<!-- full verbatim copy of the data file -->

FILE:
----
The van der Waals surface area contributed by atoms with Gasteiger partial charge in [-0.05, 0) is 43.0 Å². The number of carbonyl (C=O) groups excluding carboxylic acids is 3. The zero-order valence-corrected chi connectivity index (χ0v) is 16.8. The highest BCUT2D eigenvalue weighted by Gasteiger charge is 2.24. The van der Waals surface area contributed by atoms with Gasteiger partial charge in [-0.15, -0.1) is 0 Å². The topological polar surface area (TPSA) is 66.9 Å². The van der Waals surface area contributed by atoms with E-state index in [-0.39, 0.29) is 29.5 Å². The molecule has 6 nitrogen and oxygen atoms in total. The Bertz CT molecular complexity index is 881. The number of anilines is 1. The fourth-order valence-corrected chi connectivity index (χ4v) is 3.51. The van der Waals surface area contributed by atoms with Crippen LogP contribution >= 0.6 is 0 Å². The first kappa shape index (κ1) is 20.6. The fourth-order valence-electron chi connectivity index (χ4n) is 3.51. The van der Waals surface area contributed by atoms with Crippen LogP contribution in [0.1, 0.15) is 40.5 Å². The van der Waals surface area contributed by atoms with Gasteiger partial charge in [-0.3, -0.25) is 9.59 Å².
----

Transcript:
The van der Waals surface area contributed by atoms with Gasteiger partial charge in [-0.05, 0) is 43.0 Å². The number of carbonyl (C=O) groups excluding carboxylic acids is 3. The zero-order valence-corrected chi connectivity index (χ0v) is 16.8. The highest BCUT2D eigenvalue weighted by Gasteiger charge is 2.24. The van der Waals surface area contributed by atoms with Gasteiger partial charge in [-0.15, -0.1) is 0 Å². The topological polar surface area (TPSA) is 66.9 Å². The van der Waals surface area contributed by atoms with E-state index in [-0.39, 0.29) is 29.5 Å². The molecule has 6 nitrogen and oxygen atoms in total. The Bertz CT molecular complexity index is 881. The number of anilines is 1. The fourth-order valence-corrected chi connectivity index (χ4v) is 3.51. The van der Waals surface area contributed by atoms with Crippen LogP contribution >= 0.6 is 0 Å². The first kappa shape index (κ1) is 20.6. The fourth-order valence-electron chi connectivity index (χ4n) is 3.51. The van der Waals surface area contributed by atoms with Crippen LogP contribution in [0.1, 0.15) is 40.5 Å². The van der Waals surface area contributed by atoms with Gasteiger partial charge in [-0.3, -0.25) is 9.59 Å².